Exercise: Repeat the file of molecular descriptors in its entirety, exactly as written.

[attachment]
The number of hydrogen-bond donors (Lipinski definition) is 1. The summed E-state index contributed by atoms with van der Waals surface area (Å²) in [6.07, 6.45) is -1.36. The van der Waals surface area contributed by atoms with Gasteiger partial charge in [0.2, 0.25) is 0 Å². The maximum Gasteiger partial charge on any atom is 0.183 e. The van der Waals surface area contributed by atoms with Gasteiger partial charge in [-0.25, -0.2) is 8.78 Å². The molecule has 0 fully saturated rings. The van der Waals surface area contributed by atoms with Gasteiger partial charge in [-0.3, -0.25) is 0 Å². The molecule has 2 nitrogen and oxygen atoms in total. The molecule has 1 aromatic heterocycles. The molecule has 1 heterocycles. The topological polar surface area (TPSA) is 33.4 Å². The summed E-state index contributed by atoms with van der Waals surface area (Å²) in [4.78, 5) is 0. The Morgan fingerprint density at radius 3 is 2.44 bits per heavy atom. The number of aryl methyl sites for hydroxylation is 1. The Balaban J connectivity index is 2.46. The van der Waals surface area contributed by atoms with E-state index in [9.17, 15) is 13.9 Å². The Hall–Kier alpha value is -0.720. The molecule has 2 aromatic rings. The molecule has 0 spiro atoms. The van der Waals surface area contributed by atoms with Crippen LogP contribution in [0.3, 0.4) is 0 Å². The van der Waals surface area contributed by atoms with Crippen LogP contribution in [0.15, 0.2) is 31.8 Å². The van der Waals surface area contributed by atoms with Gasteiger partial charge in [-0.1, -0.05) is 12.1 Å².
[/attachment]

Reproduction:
The number of hydrogen-bond donors (Lipinski definition) is 1. The summed E-state index contributed by atoms with van der Waals surface area (Å²) in [6.07, 6.45) is -1.36. The van der Waals surface area contributed by atoms with Gasteiger partial charge in [0.2, 0.25) is 0 Å². The maximum Gasteiger partial charge on any atom is 0.183 e. The van der Waals surface area contributed by atoms with Gasteiger partial charge in [-0.25, -0.2) is 8.78 Å². The molecule has 0 fully saturated rings. The van der Waals surface area contributed by atoms with Gasteiger partial charge in [-0.3, -0.25) is 0 Å². The molecule has 2 nitrogen and oxygen atoms in total. The molecule has 1 aromatic heterocycles. The molecule has 1 heterocycles. The topological polar surface area (TPSA) is 33.4 Å². The summed E-state index contributed by atoms with van der Waals surface area (Å²) in [4.78, 5) is 0. The Morgan fingerprint density at radius 3 is 2.44 bits per heavy atom. The number of aryl methyl sites for hydroxylation is 1. The Balaban J connectivity index is 2.46. The van der Waals surface area contributed by atoms with E-state index in [9.17, 15) is 13.9 Å². The Hall–Kier alpha value is -0.720. The molecule has 2 aromatic rings. The molecule has 0 spiro atoms. The van der Waals surface area contributed by atoms with Crippen LogP contribution in [0.3, 0.4) is 0 Å². The van der Waals surface area contributed by atoms with Crippen LogP contribution in [0.15, 0.2) is 31.8 Å². The van der Waals surface area contributed by atoms with Gasteiger partial charge in [-0.1, -0.05) is 12.1 Å².